Professional carers’ attachment style and reflective functioning: Links with adolescent behavioral and emotional adaptation in residential care
Pascuzzo K, Cyr C, Joly M-P, *Rollin M, Cyr-Desautels L. (2021). Professional carers' attachment style and reflective functioning: Links with adolescent behavioral and emotional adaptation in residential care. Children and Youth Services Review, 126.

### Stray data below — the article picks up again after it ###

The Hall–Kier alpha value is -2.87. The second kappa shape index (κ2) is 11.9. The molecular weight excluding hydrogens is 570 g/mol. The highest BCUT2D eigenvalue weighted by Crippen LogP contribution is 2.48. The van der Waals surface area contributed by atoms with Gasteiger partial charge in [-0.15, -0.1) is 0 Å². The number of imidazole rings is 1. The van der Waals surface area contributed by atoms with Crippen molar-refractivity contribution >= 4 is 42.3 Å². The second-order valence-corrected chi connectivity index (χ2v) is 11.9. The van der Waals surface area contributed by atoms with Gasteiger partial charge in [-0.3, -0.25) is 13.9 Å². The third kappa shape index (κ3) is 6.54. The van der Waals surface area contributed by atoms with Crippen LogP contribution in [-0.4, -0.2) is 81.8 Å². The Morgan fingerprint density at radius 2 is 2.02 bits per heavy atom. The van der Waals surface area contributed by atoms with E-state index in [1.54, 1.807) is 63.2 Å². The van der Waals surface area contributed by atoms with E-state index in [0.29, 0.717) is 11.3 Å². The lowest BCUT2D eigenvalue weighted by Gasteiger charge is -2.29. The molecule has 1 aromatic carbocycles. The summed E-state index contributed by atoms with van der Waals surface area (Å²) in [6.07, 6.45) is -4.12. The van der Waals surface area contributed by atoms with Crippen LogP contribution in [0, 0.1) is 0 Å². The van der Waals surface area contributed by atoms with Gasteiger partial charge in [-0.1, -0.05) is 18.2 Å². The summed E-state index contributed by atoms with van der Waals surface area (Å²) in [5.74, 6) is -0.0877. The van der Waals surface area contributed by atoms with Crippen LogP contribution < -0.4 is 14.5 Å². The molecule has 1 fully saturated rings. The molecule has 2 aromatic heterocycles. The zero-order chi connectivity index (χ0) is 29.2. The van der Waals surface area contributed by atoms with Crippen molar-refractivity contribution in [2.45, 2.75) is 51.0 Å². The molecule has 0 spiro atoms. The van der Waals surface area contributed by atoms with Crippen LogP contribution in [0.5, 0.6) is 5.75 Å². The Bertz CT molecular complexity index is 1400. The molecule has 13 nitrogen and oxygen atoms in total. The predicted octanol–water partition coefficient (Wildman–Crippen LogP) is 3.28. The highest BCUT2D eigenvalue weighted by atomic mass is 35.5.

While previous research has underscored the importance of the professional carer-adolescent relationship in residential care as a means for promoting youth adaptation, very little is known on the processes at work. Namely, can professional carers’ interest and curiosity in adolescents’ mental states mitigate the negative associations between professional carers’ insecure attachment and adolescents’ behavioral and emotional adaptation? This is an important question to examine given that insecure attachment among carers may constitute an important obstacle to developing positive relationships with adolescents in their care. Thirty-four dyads consisting of professional carers and adolescent boys living in juvenile residential care units took part in the current study. Carers completed the Attachment Style Questionnaire (ASQ) as well as an adapted version of the Parental Reflective Functioning Questionnaire (PRFQ). Adolescents completed the Youth Self-Report (YSR) and Psychological Availability and Reliance on Adult (PARA) questionnaires as indicators of their socio-emotional adaptation. Results of hierarchical multiple regression analysis revealed that lower carer anxious attachment and greater carer reflective functioning (interest and curiosity in mental states) were associated with fewer youth internalizing problems. Furthermore, carers’ reflective functioning was found to moderate the association between carers’ anxious attachment and both youth internalizing and externalizing problems. Specifically, for carers low in reflective functioning, as their levels of anxious attachment increased, so did adolescents’ internalizing behavior problems. For carers high in reflective functioning, anxious attachment was not related to youth internalizing problems. A similar moderation effect was found for youth externalizing problems. For carers low in reflective functioning, as their levels of anxious attachment increased, so did adolescents’ externalizing behavior problems. For carers high in reflective functioning, anxious attachment was not related to youth externalizing problems. The role of carers’ reflective functioning, abilities that can be developed and enhanced despite one’s insecure attachment, within the context of residential care is discussed.